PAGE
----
In practice, identifying whether it would be beneficial to apply CPTPP rules of origin in existing bilateral agreements is challenging because it depends on the product exported and the target destination. Each product is subject to one or more specific types of rules per agreement, with different degrees of restrictiveness, i.e. difficulty of compliance. For that reason, it is necessary to compare the CPTPP with existing bilateral agreements and look at the restrictiveness of the underlying rules of origin.

We apply a Rules of Origin Restrictiveness Index (ROO-RI),[10] scoring every product (defined at the HS 6-digit level) in Annexes 3-D and 4-A of the CPTPP with ranges on a scale from 1 to 10 (the higher the score, the more restrictive the rule). We find that the CPTPP has an average degree of restrictiveness of 5.25. That number implies a moderate restrictiveness level of the rules of origin contained in the CPTPP, given the 1-10 scale of our index. In contrast we find that ROOs under the CPTPP are on average more restrictive. The UK-Japan deal has a 4.35 average score, followed by UK-Australia with 4.10 and UK-New Zealand with 3.01.

Figure 1 shows the average ROO-RI for the CPTPP and the three aforementioned agreements across a set of broad industries. The CPTPP appears more restrictive in terms of rules of origin in the textile industry and, to a lesser extent, in materials, agrifood and chemicals.

Figure 1: ROO Restrictiveness Index across Industries – CPTPP vs. Other UK Trade Agreements

Looking at products which the UK intensively trades with current and potential CPTPP members, such as the machinery and transport industries, we see that the benefit of using the CPTPP ROOs as opposed to existing bilateral agreements is very product specific.

The Department for Business and Trade mentions car engines as an example of potential benefits for UK firms, by trading with CPTPP members under “modern rules of origin”. Our ROO restrictiveness analysis finds that engines for vehicles (from Chapter 84 of HS product classification) have a ROO-RI of 3.5 under the CPTPP, higher than UK-New Zealand and UK-Australia (scored 3 in both agreements), but lower than UK-Japan (scored 5). Goods in the transport industry are mostly subject to the Change in the Heading rule (CTH) in the CPTPP, which tends to be harder to comply with, as it typically involves a more complicated input transformation process than the Change in the Subheading rule (CTSH), which is more present in the UK-Australia and UK-New Zealand deals. As for the UK-Japan deal, the presence of exceptions to the CTH rule, which restrict the use of some inputs, complicate the compliance, driving up the restrictiveness score in that industry.[11]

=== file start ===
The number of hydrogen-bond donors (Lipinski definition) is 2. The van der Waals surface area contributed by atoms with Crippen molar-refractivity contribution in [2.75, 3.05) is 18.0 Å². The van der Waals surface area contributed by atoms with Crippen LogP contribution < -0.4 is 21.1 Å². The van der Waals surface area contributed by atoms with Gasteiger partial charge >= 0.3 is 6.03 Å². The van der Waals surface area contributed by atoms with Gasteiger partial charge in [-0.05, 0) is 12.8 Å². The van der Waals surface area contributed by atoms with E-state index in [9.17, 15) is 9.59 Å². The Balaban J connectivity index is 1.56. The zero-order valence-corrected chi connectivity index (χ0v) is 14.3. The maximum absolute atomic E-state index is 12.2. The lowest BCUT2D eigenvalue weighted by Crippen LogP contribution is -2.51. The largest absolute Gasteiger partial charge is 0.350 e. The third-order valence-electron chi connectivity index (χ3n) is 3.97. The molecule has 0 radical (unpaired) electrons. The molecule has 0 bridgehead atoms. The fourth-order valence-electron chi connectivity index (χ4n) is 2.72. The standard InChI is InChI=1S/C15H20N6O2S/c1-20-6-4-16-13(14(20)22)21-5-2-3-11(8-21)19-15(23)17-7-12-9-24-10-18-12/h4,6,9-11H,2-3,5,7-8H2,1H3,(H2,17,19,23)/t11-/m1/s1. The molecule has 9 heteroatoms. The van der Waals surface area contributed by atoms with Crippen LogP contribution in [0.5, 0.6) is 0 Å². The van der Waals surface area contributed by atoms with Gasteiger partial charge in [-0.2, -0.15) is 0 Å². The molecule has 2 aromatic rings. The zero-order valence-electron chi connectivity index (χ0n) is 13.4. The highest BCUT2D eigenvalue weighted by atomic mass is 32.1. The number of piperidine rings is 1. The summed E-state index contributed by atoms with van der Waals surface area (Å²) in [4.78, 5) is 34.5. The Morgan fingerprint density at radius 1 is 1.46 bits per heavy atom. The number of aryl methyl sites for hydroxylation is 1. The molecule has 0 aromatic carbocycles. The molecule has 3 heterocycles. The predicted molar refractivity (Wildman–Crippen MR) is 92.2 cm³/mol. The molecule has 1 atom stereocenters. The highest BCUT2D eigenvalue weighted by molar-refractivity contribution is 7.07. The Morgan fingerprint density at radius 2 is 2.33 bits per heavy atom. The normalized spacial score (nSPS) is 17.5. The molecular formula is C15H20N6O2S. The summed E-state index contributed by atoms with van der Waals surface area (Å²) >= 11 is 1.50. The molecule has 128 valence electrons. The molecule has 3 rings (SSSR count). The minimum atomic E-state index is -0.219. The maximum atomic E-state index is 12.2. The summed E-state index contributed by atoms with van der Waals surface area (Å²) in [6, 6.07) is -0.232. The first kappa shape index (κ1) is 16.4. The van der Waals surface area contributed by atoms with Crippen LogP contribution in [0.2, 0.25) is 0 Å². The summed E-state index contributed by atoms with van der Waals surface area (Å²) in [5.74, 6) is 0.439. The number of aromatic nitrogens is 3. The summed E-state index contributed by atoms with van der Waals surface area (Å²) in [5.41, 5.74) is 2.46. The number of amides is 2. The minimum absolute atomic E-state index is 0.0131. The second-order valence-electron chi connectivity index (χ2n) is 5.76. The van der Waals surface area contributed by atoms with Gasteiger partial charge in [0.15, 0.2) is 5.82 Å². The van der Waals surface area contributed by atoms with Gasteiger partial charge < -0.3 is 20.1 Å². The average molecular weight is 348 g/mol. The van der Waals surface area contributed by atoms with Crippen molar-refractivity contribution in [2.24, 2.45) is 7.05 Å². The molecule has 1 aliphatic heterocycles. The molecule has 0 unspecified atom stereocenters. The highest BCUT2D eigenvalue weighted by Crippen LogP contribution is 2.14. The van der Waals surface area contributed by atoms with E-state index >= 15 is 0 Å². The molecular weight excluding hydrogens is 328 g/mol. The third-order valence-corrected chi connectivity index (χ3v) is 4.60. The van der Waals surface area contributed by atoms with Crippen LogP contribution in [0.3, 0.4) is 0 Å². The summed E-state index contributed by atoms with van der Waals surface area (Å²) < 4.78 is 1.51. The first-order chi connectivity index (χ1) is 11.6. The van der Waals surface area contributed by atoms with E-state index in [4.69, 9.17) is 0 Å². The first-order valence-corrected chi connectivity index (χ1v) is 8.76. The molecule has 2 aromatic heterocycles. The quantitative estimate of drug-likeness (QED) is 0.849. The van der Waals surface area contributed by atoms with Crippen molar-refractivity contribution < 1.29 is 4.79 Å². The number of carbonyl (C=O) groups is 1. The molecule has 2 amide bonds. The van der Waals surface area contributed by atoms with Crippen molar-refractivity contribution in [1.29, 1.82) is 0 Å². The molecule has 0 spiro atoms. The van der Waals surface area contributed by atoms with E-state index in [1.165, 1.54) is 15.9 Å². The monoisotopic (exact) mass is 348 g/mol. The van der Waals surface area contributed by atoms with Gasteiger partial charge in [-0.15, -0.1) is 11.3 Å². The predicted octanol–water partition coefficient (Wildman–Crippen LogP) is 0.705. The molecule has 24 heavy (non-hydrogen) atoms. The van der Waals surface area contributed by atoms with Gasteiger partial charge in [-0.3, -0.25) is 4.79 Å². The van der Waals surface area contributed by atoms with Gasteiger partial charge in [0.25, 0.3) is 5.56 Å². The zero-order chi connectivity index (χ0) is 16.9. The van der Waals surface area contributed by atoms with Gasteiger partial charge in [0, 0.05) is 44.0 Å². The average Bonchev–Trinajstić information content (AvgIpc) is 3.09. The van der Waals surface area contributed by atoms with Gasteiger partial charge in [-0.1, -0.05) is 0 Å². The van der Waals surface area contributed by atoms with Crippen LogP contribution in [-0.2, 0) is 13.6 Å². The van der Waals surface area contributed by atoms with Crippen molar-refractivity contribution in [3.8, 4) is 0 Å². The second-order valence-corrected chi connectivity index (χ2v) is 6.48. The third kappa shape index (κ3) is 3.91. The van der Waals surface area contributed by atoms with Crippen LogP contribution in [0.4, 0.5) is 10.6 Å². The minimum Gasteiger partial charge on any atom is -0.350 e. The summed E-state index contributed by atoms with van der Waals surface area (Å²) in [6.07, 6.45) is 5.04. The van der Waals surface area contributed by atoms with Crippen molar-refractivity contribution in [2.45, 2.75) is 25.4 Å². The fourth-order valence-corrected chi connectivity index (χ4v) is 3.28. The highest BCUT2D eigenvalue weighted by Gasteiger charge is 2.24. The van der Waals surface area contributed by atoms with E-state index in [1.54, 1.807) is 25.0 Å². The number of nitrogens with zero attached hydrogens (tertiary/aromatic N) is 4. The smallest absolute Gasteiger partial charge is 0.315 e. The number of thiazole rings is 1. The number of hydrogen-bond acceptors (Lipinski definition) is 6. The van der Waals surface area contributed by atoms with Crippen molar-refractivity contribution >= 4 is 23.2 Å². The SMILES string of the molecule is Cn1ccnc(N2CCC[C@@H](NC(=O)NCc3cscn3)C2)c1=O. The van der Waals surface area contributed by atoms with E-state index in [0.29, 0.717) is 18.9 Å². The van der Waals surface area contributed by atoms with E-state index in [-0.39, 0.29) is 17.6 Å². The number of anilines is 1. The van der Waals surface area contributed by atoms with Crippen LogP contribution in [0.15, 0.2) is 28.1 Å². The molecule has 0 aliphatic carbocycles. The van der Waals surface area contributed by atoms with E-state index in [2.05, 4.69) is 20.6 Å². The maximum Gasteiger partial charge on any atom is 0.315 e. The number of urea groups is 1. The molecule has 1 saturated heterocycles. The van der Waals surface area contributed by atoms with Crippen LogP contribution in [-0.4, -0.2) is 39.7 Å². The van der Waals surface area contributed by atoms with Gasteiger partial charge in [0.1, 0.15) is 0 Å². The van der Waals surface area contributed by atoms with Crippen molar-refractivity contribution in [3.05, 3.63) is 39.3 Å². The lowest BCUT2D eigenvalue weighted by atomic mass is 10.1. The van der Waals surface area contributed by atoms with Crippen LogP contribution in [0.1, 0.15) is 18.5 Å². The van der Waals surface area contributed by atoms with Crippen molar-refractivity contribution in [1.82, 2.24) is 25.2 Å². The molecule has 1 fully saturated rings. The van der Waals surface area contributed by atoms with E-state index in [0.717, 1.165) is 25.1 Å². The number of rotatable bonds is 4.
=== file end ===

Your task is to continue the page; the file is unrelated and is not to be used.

A similar picture can be seen for different types of vehicles, in which CPTPP has an average score of 5.5, exactly like in UK-Japan, but higher than UK-New Zealand (scored 3 in each). In other words, trading with Australia and New Zealand under the CPTPP would imply complying with more restrictive rules of origin for UK firms than under existing bilateral agreements. That setback could be partly offset by the ability to make use of inputs from other CPTPP countries, seen as “originating”. On the other hand, firms targeting those markets that would also like to trade under easier ROO from the bilateral agreements, may not be able to use those CPTPP “originating” inputs. Hence, we need further product-specific analysis to be able to conclude which products it is better to trade under which deal.

UK supply chain relations with current and potential CPTPP members

CPTPP countries have strongly integrated value chains between themselves, and this is expected to increase. This is not surprising given the geographical proximity of CPTPP countries and their sectoral specialization. For the UK, the question then is what are the possibilities of integrating into these value chains, and for CPTPP countries to integrate into UK value chains? According to the UK Department for Business and Trade, CPTPP Rules of Origins will allow the UK to deepen its integration with CPTPP countries and hence diversify its supply chain linkages. To see the UK’s potential opportunities, we look at the supply chain relations between the UK with both current and potential CPTPP members.

Consider first, the extent to which CPTPP countries use UK value added in CPTPP exports  (current and applicant members, including China).[12] We find that the UK accounts for only 0.4% of the value-added embedded in total CPTPP exports (current and applicant members, including China), while the EU accounts for 2.8% and the US for 4.1%. This indicates that size and proximity play an important role in determining participation in the value chain. Even if we control for the economic size of the EU, we find that UK involvement in CPTPP value chains is lower than that of the EU.